NME Recommends: need for speed – the best albums under 30 minutes

NME writers on their favourite records that keep it short and sweet

We’ve all been there: you think you’re on the penultimate song of a new album, only to check the tracklisting to realise you’ve still got…35 minutes left.

Sometimes these sagas are brilliant! Lana Del Rey’s ‘Norman Fucking Rockwell!’ is 67-minutes of soft rock joy, Kamasi Washington’s 172-minute ‘The Epic’ lives up to its name, and The Smashing Pumpkins’ ‘Mellon Collie and the Infinite Sadness’ is an ambitious, 2-hour journey more than deserving of the praised heaped on it.

But sometimes you just want something short and sweet: a musical adrenaline rush that sacks off lengthy introductions, interludes or bonus tracks, and instead gives you pure unadulterated bangers.

Fancy blasting an album that’s the same length as an album of The Simpsons (*with adverts)? Here NME writers go deep on their favourite albums under 30-minutes.

 

Joyce Manor

‘Joyce Manor’

Not content with just falling short of the 30 minute barrier, the debut album from California’s Joyce Manor squeezes in at under 20. Nothing is skimped on or left out here, though – their self-titled record from 2013 packs in more melody, rage and brilliance in its 18 minutes than most 45-minute full-lengths manage. Ten tracks of the best, most frantic punk rock around, punctuated by scream-along-worthy lyrics and drum beats to batter your knees along to. A thunderous shot to the arm.
Will Richards
Listen: Spotify | Apple Music

The Beatles

‘A Hard Day’s Night’

Here’s a small truth – the third album from The Fab Four actually clocks in just ten seconds over the 30 minutes needed to qualify for this piece; but when those preceding thirty minutes are some of the most joyous ever committed to record, it’d be a sin not to include it. From the unmistakable guitar twang that opens the record, all the way through to the earnestness of ‘I’ll Cry Instead’, it’s a perfect reflection of how Beatlemania changed the world forever. Oh, and if you’re looking for an instant mood-lifter, then the film is equally brilliant too. Standing the test of time, they are perfect snapshots of a time when John, Paul, George and Ringo ruled the world.
Nick Reilly
Listen: Spotify | Apple Music

The Ramones

‘Ramones’

The Ramones were here for a good time, not a long time. The NYC punks’ career pretty much played out in less than four years – from their 1976 debut through to the underrated Phil Spector-produced 1980 album ‘End Of The Century’. On this collection – recorded in under a week and often topping 160BPM – the foursome resisted throttling each other long enough to smash out this 29-minute epic, playing fast and loose with the rules of rock. Full of heartbreak, violence, glue-sniffing and Nazis – by the time you’ve got around the pained vocals, overbearing guitars and stinking attitude, they’ve already kicked you in the balls and run away. Pinched your wallet, too.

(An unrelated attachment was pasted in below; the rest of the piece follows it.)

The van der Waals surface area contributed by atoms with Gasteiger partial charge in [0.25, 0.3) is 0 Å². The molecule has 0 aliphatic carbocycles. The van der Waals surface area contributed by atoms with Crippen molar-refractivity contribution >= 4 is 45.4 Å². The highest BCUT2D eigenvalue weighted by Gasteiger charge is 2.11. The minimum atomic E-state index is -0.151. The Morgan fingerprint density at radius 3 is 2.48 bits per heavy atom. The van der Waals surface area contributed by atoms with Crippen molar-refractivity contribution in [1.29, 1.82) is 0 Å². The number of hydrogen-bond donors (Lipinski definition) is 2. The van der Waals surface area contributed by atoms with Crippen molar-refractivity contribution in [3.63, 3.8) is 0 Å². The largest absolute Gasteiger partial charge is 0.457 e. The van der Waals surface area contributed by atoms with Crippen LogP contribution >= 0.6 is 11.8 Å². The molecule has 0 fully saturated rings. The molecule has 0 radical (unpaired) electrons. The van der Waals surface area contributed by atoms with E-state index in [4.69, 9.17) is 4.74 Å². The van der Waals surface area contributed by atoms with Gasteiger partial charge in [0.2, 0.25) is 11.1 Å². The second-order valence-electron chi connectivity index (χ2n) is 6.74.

Thomas Smith
Listen: Spotify | Apple Music

Green Day

‘Father Of All…’

At 10 tracks and little over 25 minutes long, there’s no time for any existential angst on Green Day‘s latest effort. “Hurry up ’cause I’m making a fuss,” spits Billie Joe Armstrong on the record’s titular opener, “fingers up ’cause there’s no one to trust”. That’s the record’s M.O. It’s a quick-fire, breakneck rush of garage rock fun. Their intent is laid bare when comparing two of the band’s record sleeves: ‘American Idiot’ was a heart like a hand grenade, ‘Father Of All’ is a unicorn puking a rainbow. Don’t try to make sense of it, just enjoy.
Andrew Trendell
Listen: Spotify | Apple Music

Little Richard

‘Here’s Little Richard’

People keep telling me to peel myself off the sofa and do dishy fitness guru Joe Wicks’ 30-minute YouTube work-out to stave off the lockdown blues, but I’ll stick to jiving around the living room to Little Richard’s earth-shattering 1957 debut album, thanks very much. In 28 minutes and 30 seconds the king and queen of rock’n’roll changed popular culture forever, banging out songs about bumming (‘Tutti Frutti’) and declaring his heartfelt intention to piss his money up the wall and have a good time no matter what (‘Rip It Up’). Stick that up your toned, lovely arse, Joe Wicks.
Jordan Bassett
Listen: Spotify | Apple Music

Teyana Taylor

‘K.T.S.E.’

If you ask me, no album really needs to be over half an hour long. Maybe I just have the attention span of a goldfish; but does anybody really want a 16-song epic where you end up skipping half the tracks? Take Teyana Taylor’s glorious second album ‘K.T.S.E.’. Produced by Kanye West as part of his Wyoming Sessions, over the course of eight songs it goes from sultry yearning (‘Gonna Love Me’) to glossy gospel-coated R&B (‘Never Would Have Made It’), finally finishing with euphoric house smasher ‘WTP’. Each song is bolstered by Taylor’s silky vocals and West’s glitching beats, and the results are 23-minutes of pure joy – no bonus tracks needed.
Hannah Mylrea
Listen: Spotify | Apple Music